Back at the start of 2017, whilst on holidays down the coast over New Year’s, I decided to write a Manifesto to live by for the year, as opposed to a set of resolutions. They were a mixed bag of practical, career-based, emotional and personal concepts and ways in which I want to improve myself or commit myself to.

As the year is just about done (!) I wanted to look back and see how my tenets have held up, and reflect as to whether or not I have stuck by them and upheld them in my life.

Manifesto 2017

I will not be taken advantage of. My life is finite and fragile.

When I wrote this, I felt quite taken advantage of by some individuals in my life, in different ways. I was feeling slighted and hurt. I feel that I have improved somewhat, yet I still find it challenging to stand up for myself and stick to my decisions.

I will be honest about my feelings. I won’t hide behind half-truths and passive aggressiveness.

In 2017 I have come really far in this field. I am far more open than I have been previously. I am able to communicate far better and more effectively, and I am willingly pouring my heart and feelings out to those that love me. The challenge has been those hard talks that we all need to have, which can be difficult and gut wrenching, but I am learning to front any issue or problem head on.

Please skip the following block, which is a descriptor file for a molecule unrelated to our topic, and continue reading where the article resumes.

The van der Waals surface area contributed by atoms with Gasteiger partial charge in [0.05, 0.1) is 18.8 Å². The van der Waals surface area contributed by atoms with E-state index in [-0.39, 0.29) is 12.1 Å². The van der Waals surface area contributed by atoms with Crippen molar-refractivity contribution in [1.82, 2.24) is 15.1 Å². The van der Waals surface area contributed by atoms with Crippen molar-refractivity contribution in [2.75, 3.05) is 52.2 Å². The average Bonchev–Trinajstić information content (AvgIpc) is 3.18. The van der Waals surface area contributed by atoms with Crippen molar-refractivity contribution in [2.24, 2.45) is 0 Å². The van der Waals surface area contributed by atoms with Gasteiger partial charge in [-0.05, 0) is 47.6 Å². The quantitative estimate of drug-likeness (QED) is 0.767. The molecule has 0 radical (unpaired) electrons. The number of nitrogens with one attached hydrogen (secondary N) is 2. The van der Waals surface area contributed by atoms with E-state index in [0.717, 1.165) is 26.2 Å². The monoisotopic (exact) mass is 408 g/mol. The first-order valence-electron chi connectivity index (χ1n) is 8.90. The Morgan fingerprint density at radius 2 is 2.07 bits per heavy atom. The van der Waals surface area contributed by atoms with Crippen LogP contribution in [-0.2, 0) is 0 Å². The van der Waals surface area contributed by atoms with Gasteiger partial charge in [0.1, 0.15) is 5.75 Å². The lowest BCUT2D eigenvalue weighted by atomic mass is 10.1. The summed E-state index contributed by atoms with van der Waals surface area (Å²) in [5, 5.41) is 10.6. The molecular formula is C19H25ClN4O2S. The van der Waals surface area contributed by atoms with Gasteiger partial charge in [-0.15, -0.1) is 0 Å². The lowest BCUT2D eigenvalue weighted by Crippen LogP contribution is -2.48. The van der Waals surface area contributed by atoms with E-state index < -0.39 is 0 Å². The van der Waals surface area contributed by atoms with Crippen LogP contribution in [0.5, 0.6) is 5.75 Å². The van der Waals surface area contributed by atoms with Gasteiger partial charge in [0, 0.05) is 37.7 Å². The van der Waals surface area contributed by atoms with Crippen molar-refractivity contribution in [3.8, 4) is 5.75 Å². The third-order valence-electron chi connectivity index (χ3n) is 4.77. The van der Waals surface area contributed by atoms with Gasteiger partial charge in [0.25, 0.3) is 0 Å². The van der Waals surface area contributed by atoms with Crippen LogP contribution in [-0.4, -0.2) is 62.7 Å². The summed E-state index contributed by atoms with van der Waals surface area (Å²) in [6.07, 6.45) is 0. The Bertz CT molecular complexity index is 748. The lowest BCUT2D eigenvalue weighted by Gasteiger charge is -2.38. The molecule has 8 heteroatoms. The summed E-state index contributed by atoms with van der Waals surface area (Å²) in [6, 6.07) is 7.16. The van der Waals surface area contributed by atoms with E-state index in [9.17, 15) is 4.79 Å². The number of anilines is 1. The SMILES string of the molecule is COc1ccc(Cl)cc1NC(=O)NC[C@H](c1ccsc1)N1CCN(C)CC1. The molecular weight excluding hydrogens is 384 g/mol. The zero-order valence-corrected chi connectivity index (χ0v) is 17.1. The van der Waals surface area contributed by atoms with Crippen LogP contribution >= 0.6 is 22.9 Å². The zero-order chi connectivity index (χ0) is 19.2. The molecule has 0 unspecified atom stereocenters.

I will take my career, or lack thereof, more seriously, and give it focus and thought. In this year, I will knuckle down and work out 3 things: What do I want to do, how do I do it, and where.

I’ve floundered in the career aspect. At this point, having moved away, I was still at the same job plodding along. However, this is mainly due to the unforeseen at the time development of moving to San Francisco, which has meant that there is little point to switching jobs. In a wider context, I still am grappling with just what it is I truly want to do with my life and career. This is something that I am consistently thinking on, yet find myself at a dead-end with regards to what it is that truly would make me happy. It is definitely an area I must work on harder.

I will say yes only when it pleases me to do so, and no when it doesn’t please me to not do so. I won’t let myself be swayed for the sake of a good time or fun.

This year, I have taken this tenet to heart. I haven’t put myself in situations I don’t feel comfortable in, yet have still experienced and done quite a bit. If anyone pressures me into doing something, I am able to firmly say no without guilt or FOMO.

I will not listen to or accept idle gossip.

I still easily fall for what others may tell me about people. I feel that I am incrementally improving and learning not to listen to gossip or dish gossip out, and the major method for me to do this is to fill my life with more of what I find fulfilling or fun: spending time with loved ones, reading more, writing, geeking out and playing Dungeons And Dragons, exercising etc.